González was leading in presidential election polls for months, so her victory was not a surprise. Noboa, however, had not registered as a serious threat to win the election, regularly polling below Villavicencio and Topic. Polls before Villavicencio’s assassination showed as many as 40 percent of eligible voters undecided, however, and Noboa appeared to take advantage of the fluid situation to elevate his profile following Villavicencio’s killing. Last Thursday, Noboa claimed that he, too, was the target of an assassination attempt in Durán, one of the most violent areas of the country.

“An attempt was just made in Durán against the caravan in which we were mobilizing, thank God we were unharmed,” Noboa posted on his Twitter account. “Fear and intimidation have no place in the country we want and which we are committed to changing once and for all.”

Local police said the shooting Noboa referenced was a criminal event with no apparent relation to Noboa or his campaign rally.

Noboa, of the “National Democracy Alliance,” is the son of banana industry magnate Álvaro Noboa and a former lawmaker, having lost his seat in the “mutually assured death” dissolution. He has studiously avoided identifying himself as left- or right-wing and offered moderate proposals during the August 13 presidential debate – a bizarre scenario as the seven candidates debated alongside an empty podium meant for Villavicencio.

Among the proposals Noboa presented during the debate were a significant decentralization of power from the federal Ecuadorian government to the provinces, heavy investment in large-scale agriculture, and an emphasis on moving away from fossil fuels, despite Ecuador’s status as a major oil producer.

Baffled political commentators told Ecuadorian newspaper El Universo that the debate must have swayed a large number of undecided voters.

“We can only assume that the debate as well as the assassination of Fernando Villavicencio were decisively influential,” analyst Simón Pachano told the newspaper. “Despite this, both these facts are insufficient to explain the vote for an outsider (Topic) and a barely-known lawmaker (Noboa). We are possibly facing the phenomenon repeating itself in most Latin American countries, which is the anti-system vote.”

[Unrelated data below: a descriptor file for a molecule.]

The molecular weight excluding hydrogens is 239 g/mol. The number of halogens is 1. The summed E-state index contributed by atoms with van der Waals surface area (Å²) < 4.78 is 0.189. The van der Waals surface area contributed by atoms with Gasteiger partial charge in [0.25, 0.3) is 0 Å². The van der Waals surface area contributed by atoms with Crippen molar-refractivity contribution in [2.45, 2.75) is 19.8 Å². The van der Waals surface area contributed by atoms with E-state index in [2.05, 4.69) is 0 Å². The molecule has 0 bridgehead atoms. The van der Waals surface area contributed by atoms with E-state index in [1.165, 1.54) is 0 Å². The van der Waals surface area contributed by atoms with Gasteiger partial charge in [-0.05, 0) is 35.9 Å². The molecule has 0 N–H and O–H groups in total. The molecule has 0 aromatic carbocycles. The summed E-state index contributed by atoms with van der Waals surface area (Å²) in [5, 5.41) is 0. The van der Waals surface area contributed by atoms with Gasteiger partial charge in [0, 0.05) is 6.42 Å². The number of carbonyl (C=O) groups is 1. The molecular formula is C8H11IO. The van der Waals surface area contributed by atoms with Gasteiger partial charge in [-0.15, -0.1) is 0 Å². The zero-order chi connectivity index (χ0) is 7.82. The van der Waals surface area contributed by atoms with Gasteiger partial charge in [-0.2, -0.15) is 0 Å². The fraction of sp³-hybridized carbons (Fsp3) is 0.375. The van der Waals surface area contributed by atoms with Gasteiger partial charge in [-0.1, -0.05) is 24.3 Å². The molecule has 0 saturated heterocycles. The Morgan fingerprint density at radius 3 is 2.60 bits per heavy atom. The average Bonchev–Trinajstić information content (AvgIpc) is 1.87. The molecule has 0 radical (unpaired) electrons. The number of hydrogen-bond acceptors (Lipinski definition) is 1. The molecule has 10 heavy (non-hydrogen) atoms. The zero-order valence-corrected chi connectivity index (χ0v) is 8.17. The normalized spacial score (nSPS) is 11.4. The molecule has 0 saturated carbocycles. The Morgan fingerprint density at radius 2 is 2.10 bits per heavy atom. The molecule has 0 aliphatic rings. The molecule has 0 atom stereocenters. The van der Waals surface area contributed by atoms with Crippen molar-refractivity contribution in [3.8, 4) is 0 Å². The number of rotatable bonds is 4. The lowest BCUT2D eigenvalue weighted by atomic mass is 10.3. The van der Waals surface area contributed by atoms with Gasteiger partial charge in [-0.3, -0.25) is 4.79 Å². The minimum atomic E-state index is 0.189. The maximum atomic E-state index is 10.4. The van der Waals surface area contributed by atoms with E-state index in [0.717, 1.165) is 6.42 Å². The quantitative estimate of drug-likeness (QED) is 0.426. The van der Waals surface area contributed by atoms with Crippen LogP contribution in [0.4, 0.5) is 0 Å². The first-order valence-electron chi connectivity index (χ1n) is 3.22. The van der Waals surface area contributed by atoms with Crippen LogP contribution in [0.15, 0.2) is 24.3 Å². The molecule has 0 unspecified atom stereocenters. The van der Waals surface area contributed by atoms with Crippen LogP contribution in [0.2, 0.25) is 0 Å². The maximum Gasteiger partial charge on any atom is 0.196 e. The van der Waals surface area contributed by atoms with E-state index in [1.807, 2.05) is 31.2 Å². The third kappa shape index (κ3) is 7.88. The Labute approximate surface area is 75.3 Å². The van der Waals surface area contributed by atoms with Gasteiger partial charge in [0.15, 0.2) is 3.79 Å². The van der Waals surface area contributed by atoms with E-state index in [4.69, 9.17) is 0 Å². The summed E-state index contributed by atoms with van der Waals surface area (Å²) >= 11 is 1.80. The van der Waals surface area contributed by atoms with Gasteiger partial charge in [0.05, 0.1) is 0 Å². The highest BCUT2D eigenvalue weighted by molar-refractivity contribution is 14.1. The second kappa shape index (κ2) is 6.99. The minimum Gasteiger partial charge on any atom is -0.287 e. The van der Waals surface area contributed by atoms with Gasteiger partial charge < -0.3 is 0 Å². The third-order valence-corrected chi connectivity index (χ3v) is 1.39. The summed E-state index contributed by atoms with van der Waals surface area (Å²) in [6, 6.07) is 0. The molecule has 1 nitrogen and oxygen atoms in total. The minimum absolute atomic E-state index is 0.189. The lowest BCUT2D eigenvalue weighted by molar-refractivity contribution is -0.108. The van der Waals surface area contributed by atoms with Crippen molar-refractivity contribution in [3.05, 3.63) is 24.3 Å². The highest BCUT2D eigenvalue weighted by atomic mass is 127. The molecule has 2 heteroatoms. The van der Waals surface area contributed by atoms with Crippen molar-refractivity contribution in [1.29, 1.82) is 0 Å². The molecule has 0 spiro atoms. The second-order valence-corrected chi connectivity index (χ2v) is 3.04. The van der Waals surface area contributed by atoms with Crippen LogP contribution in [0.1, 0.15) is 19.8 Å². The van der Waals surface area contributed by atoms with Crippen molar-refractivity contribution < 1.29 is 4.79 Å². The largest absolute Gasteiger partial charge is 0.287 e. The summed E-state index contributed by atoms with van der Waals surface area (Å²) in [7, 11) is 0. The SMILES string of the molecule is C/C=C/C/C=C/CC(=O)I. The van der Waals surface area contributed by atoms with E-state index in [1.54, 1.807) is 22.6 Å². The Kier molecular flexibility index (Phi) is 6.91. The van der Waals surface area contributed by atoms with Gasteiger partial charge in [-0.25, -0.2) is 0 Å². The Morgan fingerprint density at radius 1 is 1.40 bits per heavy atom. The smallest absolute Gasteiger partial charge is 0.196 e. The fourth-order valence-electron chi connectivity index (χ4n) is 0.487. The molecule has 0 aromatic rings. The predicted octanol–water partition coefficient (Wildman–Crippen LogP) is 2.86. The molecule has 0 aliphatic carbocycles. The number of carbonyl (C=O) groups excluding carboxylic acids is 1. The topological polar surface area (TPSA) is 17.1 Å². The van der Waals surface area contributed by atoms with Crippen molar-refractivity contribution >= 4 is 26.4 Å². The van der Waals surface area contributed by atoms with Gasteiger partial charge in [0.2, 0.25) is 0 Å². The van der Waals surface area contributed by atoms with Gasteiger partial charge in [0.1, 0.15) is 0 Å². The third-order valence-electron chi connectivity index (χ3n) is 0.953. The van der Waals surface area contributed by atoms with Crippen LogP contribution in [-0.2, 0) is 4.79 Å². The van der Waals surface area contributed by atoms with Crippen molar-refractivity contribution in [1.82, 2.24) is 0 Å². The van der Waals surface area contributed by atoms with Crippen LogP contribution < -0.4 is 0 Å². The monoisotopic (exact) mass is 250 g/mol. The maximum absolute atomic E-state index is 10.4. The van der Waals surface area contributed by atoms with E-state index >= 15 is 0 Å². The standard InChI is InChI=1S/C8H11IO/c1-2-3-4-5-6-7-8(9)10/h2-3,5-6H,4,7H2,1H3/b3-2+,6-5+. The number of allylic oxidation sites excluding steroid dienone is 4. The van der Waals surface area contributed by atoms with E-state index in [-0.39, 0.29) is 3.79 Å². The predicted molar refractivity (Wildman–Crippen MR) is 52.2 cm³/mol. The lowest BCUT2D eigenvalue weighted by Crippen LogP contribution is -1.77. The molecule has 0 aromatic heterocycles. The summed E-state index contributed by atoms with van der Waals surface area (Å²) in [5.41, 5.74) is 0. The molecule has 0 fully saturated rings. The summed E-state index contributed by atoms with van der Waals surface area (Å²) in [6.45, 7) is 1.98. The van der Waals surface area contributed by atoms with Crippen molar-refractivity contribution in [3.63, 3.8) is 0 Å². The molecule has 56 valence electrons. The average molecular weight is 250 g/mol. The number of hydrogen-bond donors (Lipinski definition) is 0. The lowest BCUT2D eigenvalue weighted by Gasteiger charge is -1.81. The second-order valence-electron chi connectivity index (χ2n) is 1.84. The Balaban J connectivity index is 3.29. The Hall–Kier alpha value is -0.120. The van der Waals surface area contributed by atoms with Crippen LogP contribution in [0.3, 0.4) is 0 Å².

Another political commentator, Mauricio Gándara, praised Noboa for “demonstrating his talent and poise as an even-keeled, serene, non-confrontational man.”

“The young politician showed himself to be a candidate by his own talents, not because he’s daddy’s boy,” Gándara said.

Correa, commenting on the election as a criminal fugitive in Belgium, repeated his claims on Sunday night that Villavicencio’s assassination was a right-wing conspiracy to undermine González. Correa had personally threatened Villavicencio in November, writing on Twitter, “Your party will soon be over.”

Despite this, Correa claimed that González would have won the presidency in a first round – which requires upwards of 50 percent of the vote – if Villavicencio had lived:

“It would have been good, healthy for the country against the crisis, the little time that the next government is going to have for there to be a win in one round,” the corrupt former president said. “We were going to win in the first round and the Fernando Villavicencio tragedy happened which for me was a plot, a conspiracy.”

“They stuck him in a car alone so that they could run him down, two minutes later he arrives to his armored car 15 minutes later social media was full of edited videos of us and this whole narrative that we wanted to avenge ourselves and we had ordered him to be killed,” Correa continued. “Even if he had died in an accident, you know, the natural empathy for the person, the victim, for his political movement and aversion for those who were his adversaries in life… that did us a lot of damage.”

Correa did not offer specific commentary on Noboa.

Follow Frances Martel on Facebook and Twitter.